Where's the funding now?

Alliance of B.C. Students works on organizational reforms.

Alliance of B.C. Students works on organizational reforms.

Graphic by Rosaura Ojeda
(Rosaura Ojeda / The Runner)

By Samantha Thompson
[executive editor]

“I’d say we’re picking up momentum,” says Jessica Lar-Son, chairperson of the Alliance of B.C. Students (ABCS). “We’re moving really quickly and people are starting to collaborate a lot more.”

The Alliance of B.C. Students is an organization that came out of a coalition previously called Where’s The Funding?! It’s membership currently includes multiple student associations, including those of KPU, UBC, Capilano, the University of the Fraser Valley and the University of Victoria. According to their website, they represent 140,00 graduate, undergraduate and trades students.

The organization became the ABCS in February 2013, though they are still in the early stages of establishing things like policy and campaigns. At their annual general meeting, they approved a fee structure that will be based off a $0.75 per full-time student equivalent model, but they haven’t started collecting fees just yet.

“We’re just looking at how much we’re going to collect now,” says Lar-Son. “[Things like,] when will our fiscal year begin and end? There are a lot of things around that, that we want to work out before we ask essentially for people to give anything.”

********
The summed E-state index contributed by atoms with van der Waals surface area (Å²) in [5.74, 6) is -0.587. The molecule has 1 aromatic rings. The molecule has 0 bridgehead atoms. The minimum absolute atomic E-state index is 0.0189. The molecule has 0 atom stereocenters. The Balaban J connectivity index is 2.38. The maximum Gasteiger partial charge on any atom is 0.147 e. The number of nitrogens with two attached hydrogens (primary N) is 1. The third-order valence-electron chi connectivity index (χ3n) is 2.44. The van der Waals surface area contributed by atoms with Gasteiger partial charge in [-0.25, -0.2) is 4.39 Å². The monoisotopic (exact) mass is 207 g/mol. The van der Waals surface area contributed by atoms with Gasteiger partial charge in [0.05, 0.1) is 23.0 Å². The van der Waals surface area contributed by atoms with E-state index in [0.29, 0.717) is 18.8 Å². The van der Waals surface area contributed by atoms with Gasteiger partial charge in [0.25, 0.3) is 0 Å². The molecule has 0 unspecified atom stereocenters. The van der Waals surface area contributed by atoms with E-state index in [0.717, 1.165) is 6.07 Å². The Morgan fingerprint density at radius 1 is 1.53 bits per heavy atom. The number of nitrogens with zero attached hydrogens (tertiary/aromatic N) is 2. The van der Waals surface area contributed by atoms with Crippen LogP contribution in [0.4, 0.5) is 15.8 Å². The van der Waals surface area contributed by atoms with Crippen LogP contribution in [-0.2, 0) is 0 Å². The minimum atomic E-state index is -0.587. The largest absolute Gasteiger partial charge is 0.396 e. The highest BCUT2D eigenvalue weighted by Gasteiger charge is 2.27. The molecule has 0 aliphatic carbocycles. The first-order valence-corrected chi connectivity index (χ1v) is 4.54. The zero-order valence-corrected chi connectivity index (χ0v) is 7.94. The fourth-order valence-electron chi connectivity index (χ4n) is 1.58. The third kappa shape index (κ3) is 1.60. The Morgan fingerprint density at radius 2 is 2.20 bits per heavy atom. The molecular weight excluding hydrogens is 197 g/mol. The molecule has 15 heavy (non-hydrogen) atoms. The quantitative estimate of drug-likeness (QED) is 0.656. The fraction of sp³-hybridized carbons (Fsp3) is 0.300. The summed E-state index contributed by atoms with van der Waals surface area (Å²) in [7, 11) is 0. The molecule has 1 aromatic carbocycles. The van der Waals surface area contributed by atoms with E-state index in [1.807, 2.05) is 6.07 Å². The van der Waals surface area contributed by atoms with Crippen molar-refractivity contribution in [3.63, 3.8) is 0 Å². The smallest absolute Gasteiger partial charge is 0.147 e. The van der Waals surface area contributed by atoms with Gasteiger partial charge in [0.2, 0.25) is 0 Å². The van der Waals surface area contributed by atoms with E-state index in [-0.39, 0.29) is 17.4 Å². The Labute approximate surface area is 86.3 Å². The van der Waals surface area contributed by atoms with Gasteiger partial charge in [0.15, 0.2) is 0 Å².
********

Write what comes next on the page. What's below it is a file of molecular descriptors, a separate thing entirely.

Until this point, student associations have been largely funding their own participation: covering the costs of printing campaign materials, for example.

The ABCS is establishing many of the elements associated with being an organization by dividing tasks up amongst their four executive officers. They will be proposing a mission and vision statement for the ABCS, a strategic plan, regulations and policies, campaigns and a budget.

“Right now what the ABCS is mostly working on is reforming our internal organization,” says Lar-Son. “It’s a very new organization, [and] it’s very grassroots.”

The ABCS is not the only student lobbying organization in the province. Another is the Canadian Federation of Students-BC, the provincial chapter of the national group. According to the CFS-BC website, they represent student associations from 15 institutions, in every region of the province. The Kwantlen Student Association is unique in that it presently holds membership in both organizations.

“If you look at the alignment of student associations in British Columbia, the Alliance of BC Students has most of the major players,” says Lar-Son, who also sits as the president of the KSA. “So within the province we are kind of the stronghold for those powerful voices of student associations.”

They’re still discussing potential campaigns, including one related to civic engagement. Earlier this month they met with MLA Kathy Corrigan to discuss issues related to the affordability and accessibility of a post-secondary education.

“We’re just having lots of discussions right now,” says Lar-Son, “To make sure that everything is really solid when we end up working on it.”